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Wally Crouter broadcasts on CFRB radio station in Toronto on Oct. 30, 1996, in one of his final shows before retiring.

Tibor Kolley/The Globe and Mail

For half a million Torontonians in the 1970s and 80s, tuning in to Wally (Crout) Crouter's morning show on CFRB radio was as integral to kick-starting their day as downing a cup of coffee. Beginning at 5:30 a.m. with his own personal jingle, Mr. Crouter's comfortable baritone rumbled through news, sports, traffic, weather and an eclectic blend of music interjected with goings-on around the city, chats with noteworthy people, and tidbits about what he'd done the night before. More often than not he'd emceed an unpaid charity event, or introduced a celebrity like Aretha Franklin at the Royal York Hotel's ballroom. Among the famous who dropped by his show were hockey legend Gordie Howe, singer Frank Sinatra and actor Hal Linden, who continued to stay in touch.

Listeners thought of Wally Crouter as a friend. He thought of them the same way, never hesitating to stop and talk if someone recognized his famous voice. Fans knew he was a golf nut because he mentioned it frequently on the air. He played with Arnold Palmer, Sam Snead and Bob Hope, among others, when they were in town. He had a scratch handicap, unusual for an amateur, and viewed the links as a place where connections could be made and solidified.

Listeners also knew Mr. Crouter loved his family, although he once mistakenly referred to his wife as an alcoholic. It was quickly amended to "chocoholic" after she called the station. He came across the airwaves as a compassionate, caring person who ended each broadcast at 10 a.m. with a bit of homespun advice he called his Thought for the Day. One example: "Before you put your foot down, make sure you've got a leg to stand on."

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In an interview with this paper about the reason for his success, Mr. Crouter said, "I always tried to put myself in the place of the listener. … It's the most personal time of the day. The radio is on while you're doing your morning ablutions, getting dressed, having breakfast with the kids coming to the table. … I've had a surgeon write me to tell me that, when he had three serious operations to do in a day, he started off by listening to my show so he could achieve the right relaxation and focus he needed."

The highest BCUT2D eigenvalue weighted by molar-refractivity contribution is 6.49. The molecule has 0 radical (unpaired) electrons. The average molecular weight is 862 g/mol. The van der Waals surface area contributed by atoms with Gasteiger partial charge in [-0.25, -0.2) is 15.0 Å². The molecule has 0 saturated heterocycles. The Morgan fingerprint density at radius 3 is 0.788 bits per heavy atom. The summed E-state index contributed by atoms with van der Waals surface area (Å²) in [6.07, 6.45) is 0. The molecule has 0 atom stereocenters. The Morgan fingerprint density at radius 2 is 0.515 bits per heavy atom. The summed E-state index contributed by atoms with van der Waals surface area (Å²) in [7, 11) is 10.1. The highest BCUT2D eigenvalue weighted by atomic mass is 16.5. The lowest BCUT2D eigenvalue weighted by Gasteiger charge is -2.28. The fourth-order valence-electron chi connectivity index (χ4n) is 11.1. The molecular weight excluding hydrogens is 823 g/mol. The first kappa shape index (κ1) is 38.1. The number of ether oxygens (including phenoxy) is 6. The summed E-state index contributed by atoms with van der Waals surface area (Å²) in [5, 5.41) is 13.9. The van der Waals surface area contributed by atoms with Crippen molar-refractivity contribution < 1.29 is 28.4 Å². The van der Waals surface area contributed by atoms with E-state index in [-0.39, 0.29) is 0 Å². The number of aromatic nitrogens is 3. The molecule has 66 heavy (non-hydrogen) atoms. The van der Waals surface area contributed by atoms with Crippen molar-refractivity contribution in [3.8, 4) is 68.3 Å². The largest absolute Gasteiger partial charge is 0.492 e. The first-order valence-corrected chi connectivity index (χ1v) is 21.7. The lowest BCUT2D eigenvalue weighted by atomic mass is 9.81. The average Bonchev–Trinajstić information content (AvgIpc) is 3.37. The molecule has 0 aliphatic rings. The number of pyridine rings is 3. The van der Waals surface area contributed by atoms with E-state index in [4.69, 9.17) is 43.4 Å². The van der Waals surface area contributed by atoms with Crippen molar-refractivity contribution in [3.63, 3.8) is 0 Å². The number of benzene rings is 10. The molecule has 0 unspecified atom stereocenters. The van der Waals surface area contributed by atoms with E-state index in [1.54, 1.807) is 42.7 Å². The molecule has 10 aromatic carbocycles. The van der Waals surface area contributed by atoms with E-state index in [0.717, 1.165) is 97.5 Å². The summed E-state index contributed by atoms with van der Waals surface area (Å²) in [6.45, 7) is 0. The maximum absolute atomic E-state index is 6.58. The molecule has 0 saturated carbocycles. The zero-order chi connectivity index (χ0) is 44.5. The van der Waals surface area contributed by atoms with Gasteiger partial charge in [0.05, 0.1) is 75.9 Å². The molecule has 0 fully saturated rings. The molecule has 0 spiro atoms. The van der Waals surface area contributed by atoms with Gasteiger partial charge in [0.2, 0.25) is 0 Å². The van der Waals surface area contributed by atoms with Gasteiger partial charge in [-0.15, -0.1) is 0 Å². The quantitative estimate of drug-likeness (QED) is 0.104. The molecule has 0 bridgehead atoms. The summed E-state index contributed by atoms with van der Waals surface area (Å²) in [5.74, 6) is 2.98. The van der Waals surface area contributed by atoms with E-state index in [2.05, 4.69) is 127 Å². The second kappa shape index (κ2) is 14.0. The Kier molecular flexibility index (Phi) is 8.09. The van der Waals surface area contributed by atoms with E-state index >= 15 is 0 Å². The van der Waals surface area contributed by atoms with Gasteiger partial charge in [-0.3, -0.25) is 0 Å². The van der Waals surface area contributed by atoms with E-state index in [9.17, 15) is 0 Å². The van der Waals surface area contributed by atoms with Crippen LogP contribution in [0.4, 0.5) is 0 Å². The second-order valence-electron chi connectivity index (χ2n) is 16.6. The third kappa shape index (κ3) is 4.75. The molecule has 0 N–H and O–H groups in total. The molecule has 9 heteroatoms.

When he died in his sleep at Sunnybrook Hospital on March 28, at the age of 93, Mr. Crouter held the distinction of being Canada's longest-serving morning radio host. He retired on Nov. 1, 1996, 50 years to the day after he started at CFRB (now NewsTalk 1010). He was subsequently inducted into the Canadian Association of Broadcasters' Hall of Fame. Son Glenn Crouter says the comment he's heard most from well-wishers since his father's death is, "I grew up with your dad."

Wally Crouter's own upbringing took place in Peterborough, Ont. He was born Wallace Clarence Crouter on Jan. 20, 1923, the eldest of five in the family of Violet and Clarence Crouter. In 1929, as the Great Depression descended on Canada, the Crouters were one of many families who struggled to survive. Clarence Crouter eventually obtained a position at Canada Packers, where he remained for the rest of his working life.

As soon as he was able, Wally helped put food on the family table by holding down three part-time jobs: paperboy, drugstore delivery boy, and shelf-stacker in a grocery store. Possessed of an excellent voice, he also sang at Peterborough's St. John the Evangelist Anglican Church. His voice was sufficiently good that it was once recorded on a 78 rpm record although the hows and whys remain a family mystery.

The advent of the Second World War put an end to high school for Wally Crouter. Not quite 17, he lied about his age to join the armed forces. When his mother found out, she marched to the enlistment office and insisted that her son was too young to be sent overseas. The army agreed, sending him across Canada instead, to promote war bonds. When he turned 18 he was dispatched to Italy, where he was injured. In a radio interview about his life, Mr. Crouter said, "I got smashed up pretty badly. I wasn't shot. I got pieces of shrapnel in me from a tank that had been hit. At the time I was in an area with an East Indian division. When I came to I saw all these people with white gowns and beards and thought: This must be heaven. I've arrived."

After Mr. Crouter spent a year recuperating in hospital, the army, aware of his singing talent, offered him the chance to join the Army Show, a variety troupe that included the comedy duo Wayne and Shuster. The show visited bases in Britain, Rome, Paris and North Africa to help build morale. During a tour of duty, he fell in love with Kathleen Fox, a fellow entertainer who came from Hamilton, Ont. The couple married around the time the war ended.